The Rt Revd Alan Smith, Lord Bishop of St Albans asked a supplementary question relating to the underoccupancy charge and its impact on tenants. The Bishop asked about tenants in the North of England and Wales who believed they would be unable to pay their rent in full due to the introduction of the new charge for an empty bedroom. Lord Freud responded to say during the transition the Government were making available adequate funds for discretionary housing payments.
Baroness Hollis of Heigham asked Her Majesty’s Government what assessment they have made of the effect of the underoccupancy charge on tenants.
Second Church Estates Commissioner, Rt Hon Sir Tony Baldry MP, answered three written questions from Tessa Munt MP on the Church Commissioners plans for the Palace at Wells.
Tessa Munt: To ask the right hon. Member for Banbury, representing the Church Commissioners, pursuant to the answer of 23 January 2014, Official report, column 317W on Bishop of Bath and Wells, in relation to the Bishop’s living accommodation, what repairs or maintenance were identified in the Church Commissioners Quinquennial Review dated 2013.
Baroness Quin asked Her Majesty’s Government what recent discussions they have had with local authorities about the costs associated with implementing the underoccupancy charge.
The Bishop of St Albans asked a supplementary question:
The Lord Bishop of St Albans: My Lords, as affordable rental properties in rural areas are in such shortage, will the Government extend the scheme, which currently applies only to the 21 most sparsely populated districts, and allow more local authorities to use discretionary housing payments to help retain more couples and families in their homes?
Lord Freud: My Lords, that is exactly what the discretionary housing payment is for. It is for local authorities to take decisions, based on their local knowledge, so that they get the funds to the right people. The emerging signs are that we will not spend all the discretionary housing payments this year. I am, however, making sure that a substantial amount of discretionary housing payment goes out next year, for which the total figure will be £165 million.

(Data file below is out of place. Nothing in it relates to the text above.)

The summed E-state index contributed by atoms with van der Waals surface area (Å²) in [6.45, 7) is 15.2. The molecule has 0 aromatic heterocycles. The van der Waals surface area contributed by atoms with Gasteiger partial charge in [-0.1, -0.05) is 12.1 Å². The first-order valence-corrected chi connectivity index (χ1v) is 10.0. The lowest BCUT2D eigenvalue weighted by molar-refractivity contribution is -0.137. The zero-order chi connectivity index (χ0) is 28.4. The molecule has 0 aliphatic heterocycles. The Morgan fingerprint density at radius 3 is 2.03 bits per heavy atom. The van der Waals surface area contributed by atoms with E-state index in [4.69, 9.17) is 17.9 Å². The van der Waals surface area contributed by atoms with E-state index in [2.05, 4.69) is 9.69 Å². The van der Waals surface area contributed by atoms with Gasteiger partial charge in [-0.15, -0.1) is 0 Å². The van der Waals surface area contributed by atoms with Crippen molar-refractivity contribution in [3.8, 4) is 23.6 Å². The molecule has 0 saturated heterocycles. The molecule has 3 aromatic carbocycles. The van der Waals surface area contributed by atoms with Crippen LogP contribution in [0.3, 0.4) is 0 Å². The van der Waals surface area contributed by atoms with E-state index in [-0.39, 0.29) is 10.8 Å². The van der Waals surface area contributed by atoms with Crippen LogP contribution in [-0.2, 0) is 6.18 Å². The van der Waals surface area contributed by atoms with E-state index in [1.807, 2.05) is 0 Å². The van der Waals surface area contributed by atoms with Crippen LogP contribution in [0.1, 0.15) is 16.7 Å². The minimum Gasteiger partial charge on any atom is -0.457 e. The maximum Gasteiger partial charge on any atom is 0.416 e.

Baroness Lister of Burtersett asked Her Majesty’s Government what arrangements will be made from April 2015 for the payment to local authorities of the moneys devolved from the Social Fund.
The Bishop of Leicester asked a supplementary question:
The Lord Bishop of Leicester: My Lords, in view of what the Minister has said, will she assure the House that there will be a proper assessment of the take-up of government funds by local authorities in 2013-14 to inform future consideration of the success or otherwise of these changes? How will the Government ensure that future consideration is linked to the wider impact of the Government’s welfare reforms?
Baroness Stowell of Beeston: The Department for Work and Pensions is committed to reviewing how local authorities have been providing this support until now, and it will continue to do so during the course of 2014. What I hope we will see from that is that the very best practice which is being carried out in some local authorities will be used to inform other local authorities, and that the best practice is spread widely.